Uptake Time (Hours)

Uptake of Tetrachloroethylene from Water

by Ryegrass Seedlings (Cw = 1300 g/L)


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TCE

6000

Roots

4000

Plant Concentration, Qt (g/kg)

Shoots

2000

0

0

40

80

120

160

Uptake Time (Hours)

Uptake of Trichloroethylene from Water

by Ryegrass Seedlings (Cw = 3300 g/L)


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0.10

HCB

0.08

Roots

0.06

Quasi-Equilibrium Factor, 

0.04

0.02

Shoots

0.00

0

50

100

150

200

250

300

350

Uptake Time (Hours)

Uptake of Hexachlorobenzene from Water

by Wheat Seedlings (Cw = 4.96 g/L)


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0.8

LDN

Roots

0.6

Quasi-Equilibrium Factor, 

0.4

0.2

Shoots

0.0

0

60

120

180

240

300

Uptake Time (Hours)

Uptake of Lindane from Water by Wheat Seedlings

(Cw = 503.7 g/L)


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0.5

PCE

0.4

Roots

0.3

Quasi-Equilibrium Factor, 

0.2

0.1

Shoots

0.0

0

40

80

120

160

Uptake Time (Hours)

Uptake of Tetrachloroethylene from Water

by Ryegrass Seedlings (Cw = 1300 g/L)


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1.0

TCE

0.8

Roots

0.6

Quasi-Equilibrium Factor, 

0.4

Shoots

0.2

0.0

0

40

80

120

160

Uptake Time (Hours)

Uptake of Trichloroethylene from Water

by Ryegrass Seedlings (Cw = 3300 g/L)


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Shoot Uptake and Chemical Lipophilicity:

 PCE and TCE uptake reached steady state within 24 hours

Lindane uptake reached steady state at 90 hours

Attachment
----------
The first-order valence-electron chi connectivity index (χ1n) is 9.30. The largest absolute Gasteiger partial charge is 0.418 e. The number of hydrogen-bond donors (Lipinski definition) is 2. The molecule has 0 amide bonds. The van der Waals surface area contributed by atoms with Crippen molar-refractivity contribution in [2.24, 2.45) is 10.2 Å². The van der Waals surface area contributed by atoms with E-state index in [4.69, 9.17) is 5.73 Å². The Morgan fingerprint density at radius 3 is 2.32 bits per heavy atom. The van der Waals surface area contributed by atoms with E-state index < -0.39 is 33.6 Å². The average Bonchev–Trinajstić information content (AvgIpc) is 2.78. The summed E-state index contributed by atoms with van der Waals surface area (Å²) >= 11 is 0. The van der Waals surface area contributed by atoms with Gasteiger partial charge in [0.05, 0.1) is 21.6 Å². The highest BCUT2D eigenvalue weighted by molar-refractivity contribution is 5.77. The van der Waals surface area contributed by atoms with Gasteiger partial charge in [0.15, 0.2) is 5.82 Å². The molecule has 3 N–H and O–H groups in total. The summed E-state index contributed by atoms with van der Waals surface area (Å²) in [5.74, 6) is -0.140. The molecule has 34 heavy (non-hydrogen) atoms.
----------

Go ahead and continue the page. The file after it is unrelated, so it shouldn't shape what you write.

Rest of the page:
HCB uptake continued to rise at 300 hours

 An inverse correlation between uptake and lipophilicity or BCF

Transpiration:

chemical HCB LDN PCE TCE

uptake at 24 h (g/kg) 70 1500 990 2380

Cw (g/L) 4.96 503.7 1300 3300

transpiration needed (L/kg/d) 14.1 2.98 0.76 0.72


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Shoot Uptake versus Root Uptake:

 All the  values were <1 (even at steady state)

Shoot uptake was consistently lower than root uptake, in contrast to the measured lipid contents of plants

Possible causes: various dissipation processes, i.e.,

foliar volatilization

plant metabolism

formation of bound residues

plant-growth-induced dilution

variation in plant composition / transpiration with growth


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  • Concluding Remarks:

  • The model appears to give a satisfactory account of the contaminant transport into plants in relation to contaminant levels in water (and soil), the contaminant properties, the plant composition, and the uptake time.

  • Uptake limit can be predicted from equilibrium sorption, which can in turn be directly determined in laboratory or estimated from plant composition and contaminant Kow.

  • There is a need to develop a lipid extraction methodology suitable for plant uptake estimation and to verify the efficiency of Kow as a substitute for Klip.

  • In-plant dissipation processes increase contaminant chemical potential across the plant-water interface, thus maintaining the driving force for continued uptake. A thorough understanding of plant dissipation of contaminants is warranted for accurate implementation of phytoremediation technology and assessment of vegetable contamination.


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  • Concluding Remarks (cont.):

  • Based on our results, the plant uptake capacity may be categorized as:

Low uptake for highly water-soluble compounds, e.g., MTBE, much independent of plant species and not strongly time-dependent. Use of high-transpiration plants.

Moderate uptake for moderately lipophilic compounds, e.g., chlorinated solvents. Results should depend to a good extent on plant composition and uptake time.

High uptake for highly lipophilic compounds, e.g., PAHs and PCBs. Results should depend very sensitively on plant composition and uptake time. Use of high-lipids plants.